Statement of Purpose
The Adirondack Landowners Association is a group of private landowners, who collectively own over 200,000 acres of land in the Adirondack Park. Our membership, which totals over 5000 individuals, is made up of clubs, family groups and private preserves, some with ownership dating back to the mid 1800’s. We are significant employers, taxpayers, and contributors to the economic and environmental health of the Adirondack Park. The ALA has been a leader in the prevention of the spread of invasive species through education and advocacy.
It was founded in 1990 to encourage continued stewardship and sound resource management of the land; to promote public awareness of the valuable role played by private landowners in the Park; to advocate laws, regulations and governmental policies that promote and facilitate good stewardship by private landowners and recognize and preserve their rights in the land.
- Pay nearly 3.4 million dollars in annual property taxes.
- Employ over 400 full and part time employees ($6 million dollars in annual payroll).
- Contribute significantly to the Adirondack economy every year with timber harvest programs. Our members have over 135,000 acres in active Forest Management and many are FSC and/or SFI certified for "green" harvesting and management practices.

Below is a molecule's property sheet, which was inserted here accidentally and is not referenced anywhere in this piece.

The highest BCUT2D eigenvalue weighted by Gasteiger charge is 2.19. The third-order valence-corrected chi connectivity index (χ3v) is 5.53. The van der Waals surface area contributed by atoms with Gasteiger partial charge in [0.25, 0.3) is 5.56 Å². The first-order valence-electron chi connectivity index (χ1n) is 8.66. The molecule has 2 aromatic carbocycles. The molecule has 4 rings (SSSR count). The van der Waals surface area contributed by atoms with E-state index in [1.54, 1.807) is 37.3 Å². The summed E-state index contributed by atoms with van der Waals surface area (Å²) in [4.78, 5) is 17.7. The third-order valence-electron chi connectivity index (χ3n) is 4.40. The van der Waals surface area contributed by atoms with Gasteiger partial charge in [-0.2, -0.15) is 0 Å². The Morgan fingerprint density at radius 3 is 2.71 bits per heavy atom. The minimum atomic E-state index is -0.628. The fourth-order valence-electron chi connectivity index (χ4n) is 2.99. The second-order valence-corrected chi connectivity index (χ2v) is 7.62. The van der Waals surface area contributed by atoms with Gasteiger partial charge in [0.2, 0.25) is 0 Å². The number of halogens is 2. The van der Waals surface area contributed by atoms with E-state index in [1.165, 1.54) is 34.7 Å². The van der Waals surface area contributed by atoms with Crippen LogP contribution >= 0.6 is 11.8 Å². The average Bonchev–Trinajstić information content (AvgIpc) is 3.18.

- Purchase over $5,000,000 in goods and services annually in the Adirondacks.
- Work to promote sound conservation and stewardship practices on their properties, and to help educate the general public on ways to prevent the spread of invasive species. These efforts have great environmental and financial value to Adirondack landowners and to all of the residents of New York State.
- Contribute significantly to scientific and environmental research that has benefited all New Yorkers...work related to acid rain, invasive species, wildlife management and scientific forestry are just a few of the important issues our members are involved in.
- Participate in a wide variety of organizations that work to support wise resource management and sound environmental conservation. Additionally, many of our members work closely with state and local officials to help promote better communication among the various stakeholder groups in the Adirondacks. Their participation in workshops, discussion groups and various not-for-profit advocacy organizations, highlights the contribution and concern ALA members have for the economic and environmental health of the Adirondacks.